From the WCF Courier
By Jim Offner
The value of Iowa farm real estate jumped again last year.
A U.S. Department of Agriculture survey says the average value of Iowa agriculture real estate value — a measurement of the value of all land and buildings on farms — increased 20 percent, to $8,400 an acre from August 2012 to August 2013.
Iowa agriculture real estate values outgained all neighboring states, except North Dakota, where an energy boom fueled a 36.3 percent increase in values, to an average of $1,690 an acre.
Elsewhere around Iowa, Wisconsin edged up by only 1 percent, to $4,400 an acre. Illinois went up by 16.4 percent, to $7,800 an acre. Minnesota increased 17.3 percent, to $4,750; South Dakota, 28.6 percent, $1,800; Nebraska, 17.8 percent, $3,050; and Missouri, 6.9 percent, $3,100.
On average, cropland values across the U.S. grew by 9.4 percent, to $2,900, in the last year.
Iowa’s $8,400 per-acre farm real estate value ranked only behind the relatively tiny, largely urbanized Northeastern states New Jersey, at $12,700; Rhode Island, at $11,800; Connecticut, $11,000; and Massachusetts, $10,600. Values in those states either lost as much as 9 percent in Connecticut or gained as much as 4.1 percent, in New Jersey, over the last year, the USDA reported.
“The biggest thing that’s been driving it has been the increase in farm income,” said Michael Duffy, Iowa State University extension farm management specialist and economics professor of economics, who conducts a yearly land value survey each year.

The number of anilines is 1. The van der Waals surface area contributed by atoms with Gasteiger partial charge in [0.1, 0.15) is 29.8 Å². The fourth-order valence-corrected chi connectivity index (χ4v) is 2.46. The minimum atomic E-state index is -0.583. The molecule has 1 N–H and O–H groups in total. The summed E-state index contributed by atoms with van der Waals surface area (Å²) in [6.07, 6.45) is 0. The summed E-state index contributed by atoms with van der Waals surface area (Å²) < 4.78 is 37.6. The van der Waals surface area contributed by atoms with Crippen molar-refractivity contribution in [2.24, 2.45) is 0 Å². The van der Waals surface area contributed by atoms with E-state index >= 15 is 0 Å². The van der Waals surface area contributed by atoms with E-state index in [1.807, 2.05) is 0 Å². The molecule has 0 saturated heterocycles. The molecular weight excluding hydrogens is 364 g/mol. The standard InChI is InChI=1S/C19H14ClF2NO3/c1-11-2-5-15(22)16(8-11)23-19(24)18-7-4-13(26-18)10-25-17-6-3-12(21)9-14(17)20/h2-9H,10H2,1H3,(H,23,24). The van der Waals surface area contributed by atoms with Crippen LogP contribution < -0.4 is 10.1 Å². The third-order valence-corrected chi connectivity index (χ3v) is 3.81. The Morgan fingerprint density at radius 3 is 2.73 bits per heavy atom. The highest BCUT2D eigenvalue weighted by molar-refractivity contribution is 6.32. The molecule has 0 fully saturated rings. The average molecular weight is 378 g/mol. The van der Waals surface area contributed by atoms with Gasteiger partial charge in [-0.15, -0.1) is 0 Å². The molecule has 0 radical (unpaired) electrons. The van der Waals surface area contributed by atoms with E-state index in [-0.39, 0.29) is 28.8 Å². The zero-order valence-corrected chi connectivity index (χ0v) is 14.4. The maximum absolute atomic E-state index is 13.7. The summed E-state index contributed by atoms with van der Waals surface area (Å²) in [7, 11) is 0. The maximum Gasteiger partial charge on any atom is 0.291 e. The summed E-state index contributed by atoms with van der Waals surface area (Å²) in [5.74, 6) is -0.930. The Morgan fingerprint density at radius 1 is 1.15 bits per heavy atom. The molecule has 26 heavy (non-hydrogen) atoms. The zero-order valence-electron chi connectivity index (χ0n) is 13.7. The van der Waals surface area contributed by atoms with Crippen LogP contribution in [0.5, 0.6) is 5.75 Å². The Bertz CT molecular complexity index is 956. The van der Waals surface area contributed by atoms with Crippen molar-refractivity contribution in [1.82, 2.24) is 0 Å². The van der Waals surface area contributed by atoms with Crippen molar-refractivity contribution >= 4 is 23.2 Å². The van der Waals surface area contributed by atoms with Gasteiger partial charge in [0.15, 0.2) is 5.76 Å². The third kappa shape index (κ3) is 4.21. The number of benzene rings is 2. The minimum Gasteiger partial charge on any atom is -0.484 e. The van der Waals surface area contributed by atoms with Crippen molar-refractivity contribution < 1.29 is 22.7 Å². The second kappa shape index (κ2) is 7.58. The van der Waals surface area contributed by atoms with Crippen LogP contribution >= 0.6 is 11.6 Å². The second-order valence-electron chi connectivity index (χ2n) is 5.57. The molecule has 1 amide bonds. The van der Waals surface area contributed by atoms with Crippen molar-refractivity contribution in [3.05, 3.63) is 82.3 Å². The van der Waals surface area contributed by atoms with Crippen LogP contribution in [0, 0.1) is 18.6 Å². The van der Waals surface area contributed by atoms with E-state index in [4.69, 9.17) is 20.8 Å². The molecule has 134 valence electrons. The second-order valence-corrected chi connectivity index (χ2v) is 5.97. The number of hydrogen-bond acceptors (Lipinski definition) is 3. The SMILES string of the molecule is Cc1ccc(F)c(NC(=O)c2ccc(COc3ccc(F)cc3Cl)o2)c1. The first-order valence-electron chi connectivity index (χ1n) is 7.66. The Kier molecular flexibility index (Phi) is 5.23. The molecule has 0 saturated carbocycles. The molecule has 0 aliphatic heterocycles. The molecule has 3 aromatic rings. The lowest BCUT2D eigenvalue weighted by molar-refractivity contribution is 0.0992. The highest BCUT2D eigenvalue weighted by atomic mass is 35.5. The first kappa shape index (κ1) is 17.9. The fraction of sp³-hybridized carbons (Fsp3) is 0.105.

Iowa cropland value increased by 17.8 percent, to $8,600 per acre in the last year. In all, farmland values across the state have jumped by 64 percent since 2010, Duffy said.
“This started back about 2007, when corn and soybean prices took off,” he said. “There was a little correction in 2009, but since then, prices have been extremely favorable and we’ve seen record levels of farm income. That’s been translated into record land values.”
Regional changes in the average value of farm real estate ranged from a 23.1 percent increase in the Northern Plains region to no change in the Southeast region.
The highest farm real estate values were in the Corn Belt region at $6,400 per acre. The Mountain region had the lowest farm real estate value in the U.S., at $1,020 per acre.
U.S. cropland value increased by $460 per acre, or 13 percent, to $4,000 per acre. In the Northern Plains and Corn Belt regions, the average cropland value increased 25.0 and 16.1 percent, respectively, from the previous year.
However, in the Southeast region, cropland values decreased by 2.8 percent.
Pasture value in Iowa increased by 13.3 percent in the last year, to $3,400 per acre. Across the country, pasture value increased by 4.3 percent, to $1,200 an acre.
Much of the gain, however, is not current, said Troy Louwagie, land consultant and real estate broker with Hertz Farm Management Inc., which has farm operations in Waterloo, across Iowa and several other states.
“In my opinion, land prices are flat to soft since March or April,” he said.
He said land values will remain in a “holding pattern” until the current crops are in.
“I tell people as we move forward, we’re in a bit of a roller coaster,” he said. “Land is in strong hands and there’s minimal debt.”
With lower grain prices there is a potential for land prices to soften, said Bill Northey, Iowa Secretary of Agriculture.
“In general, high land prices do make it expensive for young farmers to get started as their limited funds don’t go as far when land prices are high,” Northey said. “For established farmers, there is not a lot of impact from fluctuating land prices unless they are buying or selling land. The increased profitability from agriculture that has led to higher-priced land is generally a good thing for farmers and rural communities.”